Some factors to consider
By Sally Kane
Becoming an attorney is an exciting and noble goal. Depending on what area of law you decide to practice, the profession generally pays well and you get to put that cool “esquire” after your name as well. Beyond that, you’ll know at the end of every day’s work that you’ve helped someone, often profoundly.
But do you have what it takes? Here are a few things to consider before you start down the road toward achieving this career.
Are you prepared to assume the financial burden of law school?
In 2016, a typical lawyer’s student loan debt averaged more than $140,000, and becoming a lawyer is no longer a surefire path to a life of social and economic privilege. Many lawyers earn a comfortable living and a J.D. certainly has value in today’s marketplace, but you must weigh the cost of law school and three years of lost earnings against the potential returns of a law degree. Some areas of practice pay much more than others. If you take a job in a legal clinic helping low-income residents, you’ll earn much less than if you take a position with a large law firm.
Are you prepared to dedicate three or more years to continuing your education?
Law school is a three-year program if you attend full time, and you can only qualify for law schoolafter you’ve received your bachelor’s degree. Law school is a full-time proposition with class work, externships and other school-related activities that pretty much make outside employment impossible during this time.
Do you perform well under pressure?
Specifically, do you do well on tests under pressure? In addition to the LSATand the bar exam, law students must take numerous tests throughout law school. Sometimes your grade is determined by only one test given at the end of a year-long course, so performing well is a measure of one’s test-taking ability, at least in part.
Are you comfortable with public speaking?
You must be comfortable presenting information to others, including clients, juries, judges, arbitrators, opposing counsel, witnesses, boards, and colleagues. Trial lawyers must feel at home advocating to a judge and being center stage in the courtroom. Corporate lawyers must be equally at ease in the boardroom with eyes glued on them down both sides of the conference room table. Even in-house lawyers are required to head committees, lead meetings, and make presentations to staff and others.
Do you like words?
Words are a lawyer’s tool of the trade. Attorneys are excellent communicators, adept at oral argument, and they’re strong writers as well. Trial lawyers must master the art of oral and written persuasion as they argue motions, try cases, take depositions and draft various legal pleadings.Corporate lawyersmust master the art of negotiation and be proficient at drafting transactional documents such as agreements, indentures, and resolutions.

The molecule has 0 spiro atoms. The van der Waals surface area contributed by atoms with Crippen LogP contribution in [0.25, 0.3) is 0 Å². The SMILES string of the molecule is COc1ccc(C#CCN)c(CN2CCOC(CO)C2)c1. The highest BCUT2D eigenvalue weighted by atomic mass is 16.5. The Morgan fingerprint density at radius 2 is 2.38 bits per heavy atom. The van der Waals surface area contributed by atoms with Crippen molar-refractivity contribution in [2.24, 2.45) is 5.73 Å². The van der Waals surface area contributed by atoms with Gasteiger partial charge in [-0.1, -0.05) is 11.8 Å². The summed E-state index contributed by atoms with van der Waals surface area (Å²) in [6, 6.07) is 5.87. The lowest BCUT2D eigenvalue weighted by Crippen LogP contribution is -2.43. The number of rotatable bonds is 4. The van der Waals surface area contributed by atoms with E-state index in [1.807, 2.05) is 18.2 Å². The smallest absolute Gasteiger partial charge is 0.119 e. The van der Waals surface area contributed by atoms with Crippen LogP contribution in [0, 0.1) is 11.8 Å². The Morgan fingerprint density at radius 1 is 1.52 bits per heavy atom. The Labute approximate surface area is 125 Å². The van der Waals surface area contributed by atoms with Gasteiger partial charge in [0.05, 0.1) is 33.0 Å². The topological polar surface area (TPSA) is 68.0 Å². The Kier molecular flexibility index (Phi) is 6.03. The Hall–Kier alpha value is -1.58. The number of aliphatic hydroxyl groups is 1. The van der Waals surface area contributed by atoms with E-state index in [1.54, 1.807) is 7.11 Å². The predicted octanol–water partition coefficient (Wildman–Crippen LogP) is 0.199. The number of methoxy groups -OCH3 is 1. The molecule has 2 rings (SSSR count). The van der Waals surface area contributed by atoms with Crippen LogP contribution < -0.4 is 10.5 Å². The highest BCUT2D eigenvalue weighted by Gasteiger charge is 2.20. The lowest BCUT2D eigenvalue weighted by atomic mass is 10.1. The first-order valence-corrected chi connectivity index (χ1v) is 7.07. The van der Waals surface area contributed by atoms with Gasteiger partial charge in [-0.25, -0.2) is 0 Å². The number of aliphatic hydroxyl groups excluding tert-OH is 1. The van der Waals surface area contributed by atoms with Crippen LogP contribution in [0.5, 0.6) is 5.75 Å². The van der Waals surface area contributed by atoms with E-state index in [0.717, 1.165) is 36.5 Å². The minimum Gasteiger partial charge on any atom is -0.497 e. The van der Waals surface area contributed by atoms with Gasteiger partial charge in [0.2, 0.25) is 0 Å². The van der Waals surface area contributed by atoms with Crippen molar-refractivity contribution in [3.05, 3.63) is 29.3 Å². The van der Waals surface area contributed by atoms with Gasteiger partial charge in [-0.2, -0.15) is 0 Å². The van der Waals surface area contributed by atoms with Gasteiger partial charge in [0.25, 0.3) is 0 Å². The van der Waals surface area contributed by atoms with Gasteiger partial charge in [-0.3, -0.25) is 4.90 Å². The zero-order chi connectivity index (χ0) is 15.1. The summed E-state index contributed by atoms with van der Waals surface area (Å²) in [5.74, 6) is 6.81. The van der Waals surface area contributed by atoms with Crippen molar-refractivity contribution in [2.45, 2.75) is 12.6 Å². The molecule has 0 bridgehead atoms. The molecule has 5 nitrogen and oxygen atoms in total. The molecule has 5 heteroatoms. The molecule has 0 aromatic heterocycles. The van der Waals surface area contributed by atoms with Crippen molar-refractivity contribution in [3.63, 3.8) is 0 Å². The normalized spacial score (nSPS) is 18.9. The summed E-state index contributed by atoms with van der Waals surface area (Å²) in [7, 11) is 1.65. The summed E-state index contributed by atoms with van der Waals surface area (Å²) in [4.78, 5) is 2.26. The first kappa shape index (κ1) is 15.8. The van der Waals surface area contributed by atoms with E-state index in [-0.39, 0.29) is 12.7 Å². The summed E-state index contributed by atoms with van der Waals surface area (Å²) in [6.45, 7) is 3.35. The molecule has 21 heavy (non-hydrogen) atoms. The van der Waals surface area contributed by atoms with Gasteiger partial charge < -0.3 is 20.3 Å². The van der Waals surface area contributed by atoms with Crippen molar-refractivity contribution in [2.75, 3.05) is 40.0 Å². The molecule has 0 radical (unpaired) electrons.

If English wasn’t your favorite subject or if you avoid writing whenever possible, you may want to explore a different opportunity in the legal field.
Do you have an analytical mind?
Logical reasoning and critical thinking skillsare essential to the practice of law. Analytical skills are necessary for all practice areas, whether you’re structuring a multi-million dollar deal or developing a trial strategy. If you like logic puzzles, research, and critical thinking, then you may enjoy being an attorney.
Can you be available 24/7?
Granted, this isn’t a requirement for all lawyers, but depending on the area of law you pursue, value-conscious clients may expect you to be accessible around the clock. This is particularly true in the case of criminal law. Smartphones allow legal professionals to stay connected 24/7, so the job doesn’t end for many lawyers when they physically leave the courtroom or their offices at the end of the day.
Most successful lawyers don’t work a 40-hour work week. Lawyers who do work sane schedules, such as those in public interest venues and academia, often trade high salaries for a better work-life balance.
Are you prepared to develop clients and new business?
Most law firm attorneys are responsible for client development. Compensation, bonuses, draws, and partnership opportunities are frequently based on an attorney’s ability to bring in business for the firm, at least in part. So, in addition to the demands of practicing law, you must excel at marketing yourself and your organization to prospective clients.
Are you prepared to dress the part?
Casual dress for lawyers is not the norm. Most lawyers spend their workdays in suits and business attire. This helps lawyers command respect, inspire trust and convey a polished image.
If you’ve been nodding your head yes to all these questions, you may have found your calling.
Source: the balance careers
This article was published in the 2019 edition of the Rg Scholarship Directory